Sandwiched between Eastlake and the Washington Parks Arboretum, Montlake is a quiet neighborhood with ample park space. Because most of its homes were built before 1940, it maintains a charming old school feel.
In 1861, Montlake was known as Union City and was hoped to become a booming business town with shipping and freight opportunities. It didn’t quite work out in that way, but people did see the area’s potential for a beautiful residential neighborhood. In fact, land developers required a minimum dollar amount be spent on each new home constructed ($3,000 to $5,000 depending on where you were). People quickly snapped up plots with lake views, which were only made better after the Montlake Cut project was completed in 1917.
This is a community that rallies together to solve issues, usually revolving around environmental preservation. Hot-button issues include the ever-evolving debate about the Highway 520 bridge that cuts through the neighborhood, habitat restoration, and the upkeep of the area’s parks. Not that they can’t let loose and have fun. The community center hosts events like a fall festival, Minute to Win It nights, all kinds of sports and music lessons, and ‘tot’ programs for the little guys.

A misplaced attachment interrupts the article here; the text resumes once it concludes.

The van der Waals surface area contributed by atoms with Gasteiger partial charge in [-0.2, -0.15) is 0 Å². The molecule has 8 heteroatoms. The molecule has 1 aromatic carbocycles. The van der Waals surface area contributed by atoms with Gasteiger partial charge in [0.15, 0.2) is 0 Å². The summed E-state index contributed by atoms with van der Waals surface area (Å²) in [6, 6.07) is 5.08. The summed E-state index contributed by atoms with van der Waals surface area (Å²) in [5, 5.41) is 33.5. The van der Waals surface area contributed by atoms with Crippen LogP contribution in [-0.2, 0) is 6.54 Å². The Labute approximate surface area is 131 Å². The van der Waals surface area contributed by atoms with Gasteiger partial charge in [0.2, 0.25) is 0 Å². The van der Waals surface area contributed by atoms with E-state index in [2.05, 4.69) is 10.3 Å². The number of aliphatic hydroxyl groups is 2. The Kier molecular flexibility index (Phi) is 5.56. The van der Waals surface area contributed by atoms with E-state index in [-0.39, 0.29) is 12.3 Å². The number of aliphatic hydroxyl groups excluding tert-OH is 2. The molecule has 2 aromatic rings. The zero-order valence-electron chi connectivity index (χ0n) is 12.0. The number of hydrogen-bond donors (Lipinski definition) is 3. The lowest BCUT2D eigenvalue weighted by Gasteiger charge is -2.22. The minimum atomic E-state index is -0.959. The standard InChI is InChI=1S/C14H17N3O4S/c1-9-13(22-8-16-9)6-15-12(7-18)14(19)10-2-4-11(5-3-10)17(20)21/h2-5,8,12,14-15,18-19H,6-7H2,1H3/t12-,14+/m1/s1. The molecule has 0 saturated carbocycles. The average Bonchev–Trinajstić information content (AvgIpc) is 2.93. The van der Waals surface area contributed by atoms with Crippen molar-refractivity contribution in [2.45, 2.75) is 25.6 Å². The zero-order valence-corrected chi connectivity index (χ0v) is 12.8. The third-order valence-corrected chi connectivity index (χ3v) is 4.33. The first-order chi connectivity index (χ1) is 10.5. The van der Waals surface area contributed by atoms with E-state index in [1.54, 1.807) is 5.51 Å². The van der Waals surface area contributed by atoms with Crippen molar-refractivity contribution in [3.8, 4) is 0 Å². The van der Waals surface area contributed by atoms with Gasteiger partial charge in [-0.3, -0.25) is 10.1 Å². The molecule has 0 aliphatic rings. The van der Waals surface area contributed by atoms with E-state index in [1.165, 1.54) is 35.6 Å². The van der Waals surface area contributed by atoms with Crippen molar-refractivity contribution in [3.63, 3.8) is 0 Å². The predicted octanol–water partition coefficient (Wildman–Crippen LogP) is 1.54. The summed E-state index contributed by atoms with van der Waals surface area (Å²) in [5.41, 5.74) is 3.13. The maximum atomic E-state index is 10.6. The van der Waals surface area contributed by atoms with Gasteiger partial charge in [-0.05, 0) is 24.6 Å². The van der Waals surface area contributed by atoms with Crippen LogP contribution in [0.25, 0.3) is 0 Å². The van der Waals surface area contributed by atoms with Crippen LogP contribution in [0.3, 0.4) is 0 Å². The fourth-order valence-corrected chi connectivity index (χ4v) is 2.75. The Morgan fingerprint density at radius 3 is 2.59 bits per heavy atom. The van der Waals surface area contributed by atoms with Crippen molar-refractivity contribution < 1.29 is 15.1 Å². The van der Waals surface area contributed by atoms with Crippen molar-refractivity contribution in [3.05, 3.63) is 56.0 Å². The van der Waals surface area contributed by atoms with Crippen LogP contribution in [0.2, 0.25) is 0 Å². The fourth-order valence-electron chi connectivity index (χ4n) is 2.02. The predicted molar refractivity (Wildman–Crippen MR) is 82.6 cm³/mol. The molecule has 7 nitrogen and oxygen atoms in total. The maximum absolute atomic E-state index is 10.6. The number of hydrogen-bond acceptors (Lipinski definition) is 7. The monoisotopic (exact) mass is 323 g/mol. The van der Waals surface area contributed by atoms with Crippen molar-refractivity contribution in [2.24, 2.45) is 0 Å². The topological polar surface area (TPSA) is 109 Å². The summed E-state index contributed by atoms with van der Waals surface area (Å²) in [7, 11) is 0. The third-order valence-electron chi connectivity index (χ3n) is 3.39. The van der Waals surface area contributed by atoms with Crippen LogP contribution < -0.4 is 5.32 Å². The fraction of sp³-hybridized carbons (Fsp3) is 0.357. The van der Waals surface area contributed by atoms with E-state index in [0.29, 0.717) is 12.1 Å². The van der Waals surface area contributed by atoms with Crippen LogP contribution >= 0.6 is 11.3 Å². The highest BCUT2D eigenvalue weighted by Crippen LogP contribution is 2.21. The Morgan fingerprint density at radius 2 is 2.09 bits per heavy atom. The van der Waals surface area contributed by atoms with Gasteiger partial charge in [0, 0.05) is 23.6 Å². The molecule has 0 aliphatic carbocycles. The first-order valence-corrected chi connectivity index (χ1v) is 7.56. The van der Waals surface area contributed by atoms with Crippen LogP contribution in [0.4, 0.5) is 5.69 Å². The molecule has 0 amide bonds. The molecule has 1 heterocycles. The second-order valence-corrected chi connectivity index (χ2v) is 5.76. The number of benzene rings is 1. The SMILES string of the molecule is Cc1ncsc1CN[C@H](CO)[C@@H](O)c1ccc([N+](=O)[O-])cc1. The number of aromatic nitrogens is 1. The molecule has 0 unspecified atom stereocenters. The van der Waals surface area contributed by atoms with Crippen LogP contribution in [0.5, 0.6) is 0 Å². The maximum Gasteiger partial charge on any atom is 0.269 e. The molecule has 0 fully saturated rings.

Activities and Attractions
Much of the draw of Montlake is in its park system. Interlaken Park, which forms the border between Montlake and Capitol Hill, had some of Seattle’s first bike and buggy trails, which today make for great hiking. The Washington Parks Arboretum (which means, literally, ‘tree museum’), marks the eastern border and has flower gardens, trails that go over land and water, and a cool Japanese garden.
The small business district on 24th Avenue has all of your basic needs—Fuel coffee, Mont’s Market (aptly named, wouldn’t you say?), pizza and Italian at Café Lago, and the standard neighborhood pub, Montlake Alehouse.
Every September, the St. Demetrios Church holds their Greek Festival—one of the most famous events of the year in Montlake.